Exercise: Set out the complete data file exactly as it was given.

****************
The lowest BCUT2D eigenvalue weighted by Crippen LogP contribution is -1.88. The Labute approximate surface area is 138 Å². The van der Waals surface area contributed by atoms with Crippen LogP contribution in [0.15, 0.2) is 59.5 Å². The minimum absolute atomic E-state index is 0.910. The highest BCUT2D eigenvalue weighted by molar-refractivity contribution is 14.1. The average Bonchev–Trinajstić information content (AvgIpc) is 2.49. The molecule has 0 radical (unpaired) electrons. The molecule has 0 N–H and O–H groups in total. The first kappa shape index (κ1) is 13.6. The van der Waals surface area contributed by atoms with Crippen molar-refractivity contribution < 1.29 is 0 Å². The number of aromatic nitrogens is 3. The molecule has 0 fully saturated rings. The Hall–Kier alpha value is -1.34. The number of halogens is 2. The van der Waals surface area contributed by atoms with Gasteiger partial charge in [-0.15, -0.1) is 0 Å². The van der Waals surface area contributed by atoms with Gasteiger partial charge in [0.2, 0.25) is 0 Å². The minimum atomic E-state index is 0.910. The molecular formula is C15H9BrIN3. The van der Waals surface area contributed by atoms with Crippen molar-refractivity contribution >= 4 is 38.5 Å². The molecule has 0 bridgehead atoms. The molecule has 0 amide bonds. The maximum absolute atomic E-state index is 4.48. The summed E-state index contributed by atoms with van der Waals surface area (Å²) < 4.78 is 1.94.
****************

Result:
The lowest BCUT2D eigenvalue weighted by Crippen LogP contribution is -1.88. The Labute approximate surface area is 138 Å². The van der Waals surface area contributed by atoms with Crippen LogP contribution in [0.15, 0.2) is 59.5 Å². The minimum absolute atomic E-state index is 0.910. The highest BCUT2D eigenvalue weighted by molar-refractivity contribution is 14.1. The average Bonchev–Trinajstić information content (AvgIpc) is 2.49. The molecule has 0 radical (unpaired) electrons. The molecule has 0 N–H and O–H groups in total. The first kappa shape index (κ1) is 13.6. The van der Waals surface area contributed by atoms with Crippen molar-refractivity contribution < 1.29 is 0 Å². The number of aromatic nitrogens is 3. The molecule has 0 fully saturated rings. The Hall–Kier alpha value is -1.34. The number of halogens is 2. The van der Waals surface area contributed by atoms with Gasteiger partial charge in [-0.15, -0.1) is 0 Å². The van der Waals surface area contributed by atoms with Gasteiger partial charge in [0.2, 0.25) is 0 Å². The minimum atomic E-state index is 0.910. The molecular formula is C15H9BrIN3. The van der Waals surface area contributed by atoms with Crippen molar-refractivity contribution >= 4 is 38.5 Å². The molecule has 0 bridgehead atoms. The molecule has 0 amide bonds. The maximum absolute atomic E-state index is 4.48. The summed E-state index contributed by atoms with van der Waals surface area (Å²) < 4.78 is 1.94.